Not My Kind
It is no accident that the words “kin” and “kind” are related — quite apart from the fact that Hamlet’s first words, “A little more than kin, a little less than kind,” refer to his ambiguous relationship with the man who has murdered his father and taken his place. Even today, there is understood to be a broad commonality, or kinship, among all humans, which makes us essentially one family, and which, in consequence, obliges us to be decent — or may I say kind — to one another.
Unfortunately, such behavior is too often taken to be the exception, rather than the rule. That is probably why the New Testament parable of the “Good Samaritan” has such an enduring place among stories from the Bible (and there seems to be no comparable example in the Old Testament). The essence of the story is that three people in succession come upon a man lying at a roadside, in desperate need of assistance.
Two of the three pass him by. But the third, who, because of ethnic and religious differences, might have been thought least likely to want to get involved, is the only one who offers aid. As a result, all his fellow denizens of Samaria have to this day enjoyed such a good name that various institutions have been proud to apply it to their “Samaritan” hospitals, and even to their “Good Sam” RV clubs.
Yes, we must regret that a single bad deed is far more likely to be remembered and immortalized than a good one. I need hardly give you any examples.
But, if we are not, as a society, interested in promoting kindness, we are, at least, or have become, in relatively recent times, concerned with preventing cruelty. We now have widespread organizations devoted to preventing cruelty to animals, and even (though it took longer for a movement to arise) cruelty to children.
Cruelty is also mentioned in the U.S. Constitution, but in a way that has always puzzled me. First, it occurs only in an amendment (the Eighth) — i.e., as a kind of afterthought. Second, it is concerned only with legal punishments — which is why so many private individuals had to work so long on behalf of animals and children (to say nothing of slaves). Third, it cares only if the punishment is both “cruel and unusual” — with the implication that cruel punishment is O.K., so long as it’s not “unusual.” Lawyers have no doubt been arguing for centuries about just what those words mean.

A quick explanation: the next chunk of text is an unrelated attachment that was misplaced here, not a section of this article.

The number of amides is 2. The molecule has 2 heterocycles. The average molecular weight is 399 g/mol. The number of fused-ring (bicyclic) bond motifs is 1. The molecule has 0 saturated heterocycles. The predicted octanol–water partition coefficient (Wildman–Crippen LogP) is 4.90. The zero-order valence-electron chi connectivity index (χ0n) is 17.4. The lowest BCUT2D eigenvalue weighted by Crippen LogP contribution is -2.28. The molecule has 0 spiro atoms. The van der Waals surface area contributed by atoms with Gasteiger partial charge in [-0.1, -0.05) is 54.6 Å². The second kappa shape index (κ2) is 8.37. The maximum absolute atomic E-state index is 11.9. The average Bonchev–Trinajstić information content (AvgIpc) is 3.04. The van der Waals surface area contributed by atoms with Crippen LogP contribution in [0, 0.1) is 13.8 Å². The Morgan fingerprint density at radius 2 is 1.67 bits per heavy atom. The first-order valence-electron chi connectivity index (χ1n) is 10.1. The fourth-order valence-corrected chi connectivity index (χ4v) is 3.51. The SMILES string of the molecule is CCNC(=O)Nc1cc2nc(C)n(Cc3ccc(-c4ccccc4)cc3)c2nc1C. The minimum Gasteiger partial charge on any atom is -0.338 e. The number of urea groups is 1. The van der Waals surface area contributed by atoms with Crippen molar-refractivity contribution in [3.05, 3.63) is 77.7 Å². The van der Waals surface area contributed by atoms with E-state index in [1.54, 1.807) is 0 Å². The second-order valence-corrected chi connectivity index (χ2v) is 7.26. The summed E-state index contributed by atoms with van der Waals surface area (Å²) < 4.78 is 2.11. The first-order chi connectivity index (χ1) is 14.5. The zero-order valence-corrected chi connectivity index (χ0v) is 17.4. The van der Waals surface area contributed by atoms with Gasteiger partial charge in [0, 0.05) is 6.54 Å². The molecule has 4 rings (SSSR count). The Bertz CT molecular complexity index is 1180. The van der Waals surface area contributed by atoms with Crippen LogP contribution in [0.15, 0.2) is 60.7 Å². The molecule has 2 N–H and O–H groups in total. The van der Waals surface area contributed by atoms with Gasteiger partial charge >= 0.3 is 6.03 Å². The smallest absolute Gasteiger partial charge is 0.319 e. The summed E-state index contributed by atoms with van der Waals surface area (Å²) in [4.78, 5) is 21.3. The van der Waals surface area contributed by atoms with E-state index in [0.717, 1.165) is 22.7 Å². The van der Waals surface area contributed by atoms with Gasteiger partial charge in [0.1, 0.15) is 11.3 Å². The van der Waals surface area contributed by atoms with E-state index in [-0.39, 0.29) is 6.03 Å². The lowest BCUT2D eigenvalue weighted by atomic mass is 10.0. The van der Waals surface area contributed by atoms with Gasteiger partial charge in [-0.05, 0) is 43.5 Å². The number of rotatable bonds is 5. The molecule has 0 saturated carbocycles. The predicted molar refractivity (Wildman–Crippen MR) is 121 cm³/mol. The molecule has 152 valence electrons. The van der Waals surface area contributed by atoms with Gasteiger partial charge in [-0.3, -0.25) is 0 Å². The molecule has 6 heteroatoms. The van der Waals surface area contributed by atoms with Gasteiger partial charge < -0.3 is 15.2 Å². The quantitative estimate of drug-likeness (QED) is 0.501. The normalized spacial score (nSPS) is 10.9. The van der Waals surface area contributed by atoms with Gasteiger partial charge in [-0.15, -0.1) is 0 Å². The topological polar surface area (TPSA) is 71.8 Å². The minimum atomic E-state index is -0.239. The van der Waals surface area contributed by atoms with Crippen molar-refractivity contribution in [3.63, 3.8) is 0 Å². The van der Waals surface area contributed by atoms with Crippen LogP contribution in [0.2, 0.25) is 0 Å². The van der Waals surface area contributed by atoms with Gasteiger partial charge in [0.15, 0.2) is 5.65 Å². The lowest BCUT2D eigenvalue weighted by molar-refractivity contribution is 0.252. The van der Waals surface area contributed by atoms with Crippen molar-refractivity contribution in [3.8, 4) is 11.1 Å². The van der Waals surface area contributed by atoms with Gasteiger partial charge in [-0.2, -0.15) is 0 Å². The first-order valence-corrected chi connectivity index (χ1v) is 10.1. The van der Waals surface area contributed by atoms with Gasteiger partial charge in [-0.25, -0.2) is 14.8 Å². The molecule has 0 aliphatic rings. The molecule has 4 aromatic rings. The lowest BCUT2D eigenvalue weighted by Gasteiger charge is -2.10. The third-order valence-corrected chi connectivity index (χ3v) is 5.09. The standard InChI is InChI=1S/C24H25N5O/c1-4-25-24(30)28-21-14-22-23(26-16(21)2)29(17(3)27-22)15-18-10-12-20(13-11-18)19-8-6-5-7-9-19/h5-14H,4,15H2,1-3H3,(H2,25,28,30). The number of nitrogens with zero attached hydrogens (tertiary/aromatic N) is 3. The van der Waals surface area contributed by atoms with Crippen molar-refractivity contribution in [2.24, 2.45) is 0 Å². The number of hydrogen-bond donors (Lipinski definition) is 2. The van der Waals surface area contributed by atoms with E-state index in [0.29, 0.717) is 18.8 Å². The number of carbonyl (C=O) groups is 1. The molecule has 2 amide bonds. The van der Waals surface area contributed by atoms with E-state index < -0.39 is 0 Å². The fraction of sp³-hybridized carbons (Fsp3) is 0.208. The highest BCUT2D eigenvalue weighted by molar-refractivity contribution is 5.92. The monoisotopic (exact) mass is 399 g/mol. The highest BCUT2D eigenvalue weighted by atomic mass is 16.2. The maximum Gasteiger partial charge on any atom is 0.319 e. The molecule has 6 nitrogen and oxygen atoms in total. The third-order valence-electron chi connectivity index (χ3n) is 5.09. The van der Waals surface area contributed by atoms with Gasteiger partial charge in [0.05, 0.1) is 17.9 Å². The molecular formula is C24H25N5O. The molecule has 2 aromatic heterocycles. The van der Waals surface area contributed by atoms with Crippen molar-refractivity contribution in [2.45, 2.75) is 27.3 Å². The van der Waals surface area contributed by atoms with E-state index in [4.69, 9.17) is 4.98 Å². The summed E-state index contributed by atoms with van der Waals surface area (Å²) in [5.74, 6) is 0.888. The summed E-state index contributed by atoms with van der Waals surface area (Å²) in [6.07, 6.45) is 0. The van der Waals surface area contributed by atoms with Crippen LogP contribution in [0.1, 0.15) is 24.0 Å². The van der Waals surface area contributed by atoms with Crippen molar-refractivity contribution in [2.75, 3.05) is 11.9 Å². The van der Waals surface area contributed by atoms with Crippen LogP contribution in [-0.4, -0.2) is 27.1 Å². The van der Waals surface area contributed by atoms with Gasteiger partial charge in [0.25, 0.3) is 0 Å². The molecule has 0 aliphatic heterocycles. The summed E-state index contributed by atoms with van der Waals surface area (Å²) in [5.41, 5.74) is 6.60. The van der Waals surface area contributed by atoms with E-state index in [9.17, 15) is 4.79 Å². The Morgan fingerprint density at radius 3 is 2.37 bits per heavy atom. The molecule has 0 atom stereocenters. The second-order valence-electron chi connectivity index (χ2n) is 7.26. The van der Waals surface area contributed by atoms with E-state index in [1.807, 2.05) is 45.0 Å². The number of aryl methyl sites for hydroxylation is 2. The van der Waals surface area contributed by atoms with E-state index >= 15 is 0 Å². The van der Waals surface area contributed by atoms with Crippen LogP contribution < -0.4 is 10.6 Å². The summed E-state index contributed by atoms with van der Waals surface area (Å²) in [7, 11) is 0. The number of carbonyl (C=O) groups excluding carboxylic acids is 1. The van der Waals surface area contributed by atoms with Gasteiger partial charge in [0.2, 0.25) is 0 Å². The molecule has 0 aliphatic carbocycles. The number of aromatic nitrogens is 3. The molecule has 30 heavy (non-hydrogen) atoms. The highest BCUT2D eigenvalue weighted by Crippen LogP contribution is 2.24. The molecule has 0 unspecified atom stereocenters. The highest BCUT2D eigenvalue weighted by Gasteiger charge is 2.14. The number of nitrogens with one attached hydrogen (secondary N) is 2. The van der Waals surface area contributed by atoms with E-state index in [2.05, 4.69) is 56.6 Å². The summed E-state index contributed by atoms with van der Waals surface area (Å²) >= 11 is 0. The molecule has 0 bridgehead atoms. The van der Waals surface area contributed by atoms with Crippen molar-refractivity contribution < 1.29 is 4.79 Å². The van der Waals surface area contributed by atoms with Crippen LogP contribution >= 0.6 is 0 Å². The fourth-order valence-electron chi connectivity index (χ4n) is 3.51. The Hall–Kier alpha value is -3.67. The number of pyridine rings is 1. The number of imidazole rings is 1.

But, of course, “kindness” doesn’t appear in the Constitution at all — nor does the word “love,” in any piece of legislation that I know of — even though these are supposedly revered values. The trouble is that, as soon as you start talking about people helping each other, you start getting into religious territory. Nevertheless, legal systems in various countries, including some American states, have begun to wrestle with this issue, by introducing what are sometimes called “Good Samaritan Laws.” The chief problem is that bystanders often hesitate to get involved, because they are afraid of doing more harm than good, and also of possibly incurring some kind of legal liability. Everybody has heard of cases in which the Good Samaritan became the Fall Guy. In a worst-case scenario, the victim dies, and the relatives sue the person who was trying to help.
So, these new laws are designed to protect people who want to help, in some kind of emergency, from suffering legal consequences, if they do intervene, but things go wrong.
But of course, we don’t have to wait for emergencies in order to perform what somebody termed “random acts of kindness” (inspired, no doubt, by the all-too-frequently-reported “random acts of violence”).
And you don’t have to read much history to realize that many cruel, but once socially approved, practices, such as gladiatorial combat, burning of “witches,” and bull-and-bearbaiting, are no longer tolerated in most parts of the civilized world. Yes, we still have massive unkindness in the form of bullets and bombs – but that is cruelty at a distance, which may, I suppose, be considered some form of progress.
But we have to thank Hamlet (once again) for the insight that sometimes one must “be cruel to be kind.” It was, however, that same proverbial concept which was claimed to have justified the instigators of the St. Bartholomew’s Day massacre in Paris, which occurred when Shakespeare was 12 years old (1572) and took 50,000 innocent lives.